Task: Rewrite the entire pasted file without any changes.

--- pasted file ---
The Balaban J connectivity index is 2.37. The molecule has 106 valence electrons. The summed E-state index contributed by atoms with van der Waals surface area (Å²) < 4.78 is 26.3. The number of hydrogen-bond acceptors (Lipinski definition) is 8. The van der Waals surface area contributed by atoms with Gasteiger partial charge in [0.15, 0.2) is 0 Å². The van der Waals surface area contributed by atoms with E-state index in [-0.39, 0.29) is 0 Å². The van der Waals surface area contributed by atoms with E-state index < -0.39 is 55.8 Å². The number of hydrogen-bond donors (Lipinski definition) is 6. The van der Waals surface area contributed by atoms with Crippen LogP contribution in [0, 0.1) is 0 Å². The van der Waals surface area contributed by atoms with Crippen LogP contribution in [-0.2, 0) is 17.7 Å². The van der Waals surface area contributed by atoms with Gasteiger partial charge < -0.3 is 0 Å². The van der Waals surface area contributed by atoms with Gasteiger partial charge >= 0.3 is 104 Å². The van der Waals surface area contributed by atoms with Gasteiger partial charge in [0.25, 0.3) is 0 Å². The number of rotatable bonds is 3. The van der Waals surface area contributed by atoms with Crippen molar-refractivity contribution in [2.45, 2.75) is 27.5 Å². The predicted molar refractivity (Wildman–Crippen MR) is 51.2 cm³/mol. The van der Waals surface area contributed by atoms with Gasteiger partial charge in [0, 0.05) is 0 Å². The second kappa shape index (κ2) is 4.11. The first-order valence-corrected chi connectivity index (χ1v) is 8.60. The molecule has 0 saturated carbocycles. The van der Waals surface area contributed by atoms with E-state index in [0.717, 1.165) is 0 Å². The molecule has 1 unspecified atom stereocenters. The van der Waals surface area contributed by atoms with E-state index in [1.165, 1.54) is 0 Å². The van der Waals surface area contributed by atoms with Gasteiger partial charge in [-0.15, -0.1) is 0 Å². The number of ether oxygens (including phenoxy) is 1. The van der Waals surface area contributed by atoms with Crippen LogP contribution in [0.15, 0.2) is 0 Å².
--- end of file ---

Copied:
The Balaban J connectivity index is 2.37. The molecule has 106 valence electrons. The summed E-state index contributed by atoms with van der Waals surface area (Å²) < 4.78 is 26.3. The number of hydrogen-bond acceptors (Lipinski definition) is 8. The van der Waals surface area contributed by atoms with Gasteiger partial charge in [0.15, 0.2) is 0 Å². The van der Waals surface area contributed by atoms with E-state index in [-0.39, 0.29) is 0 Å². The van der Waals surface area contributed by atoms with E-state index < -0.39 is 55.8 Å². The number of hydrogen-bond donors (Lipinski definition) is 6. The van der Waals surface area contributed by atoms with Crippen LogP contribution in [0, 0.1) is 0 Å². The van der Waals surface area contributed by atoms with Crippen LogP contribution in [-0.2, 0) is 17.7 Å². The van der Waals surface area contributed by atoms with Gasteiger partial charge < -0.3 is 0 Å². The van der Waals surface area contributed by atoms with Gasteiger partial charge >= 0.3 is 104 Å². The van der Waals surface area contributed by atoms with Gasteiger partial charge in [0.25, 0.3) is 0 Å². The number of rotatable bonds is 3. The van der Waals surface area contributed by atoms with Crippen molar-refractivity contribution in [2.45, 2.75) is 27.5 Å². The predicted molar refractivity (Wildman–Crippen MR) is 51.2 cm³/mol. The van der Waals surface area contributed by atoms with Gasteiger partial charge in [0, 0.05) is 0 Å². The second kappa shape index (κ2) is 4.11. The first-order valence-corrected chi connectivity index (χ1v) is 8.60. The molecule has 0 saturated carbocycles. The van der Waals surface area contributed by atoms with E-state index in [0.717, 1.165) is 0 Å². The molecule has 1 unspecified atom stereocenters. The van der Waals surface area contributed by atoms with E-state index in [1.165, 1.54) is 0 Å². The van der Waals surface area contributed by atoms with Gasteiger partial charge in [-0.15, -0.1) is 0 Å². The number of ether oxygens (including phenoxy) is 1. The van der Waals surface area contributed by atoms with Crippen LogP contribution in [0.15, 0.2) is 0 Å².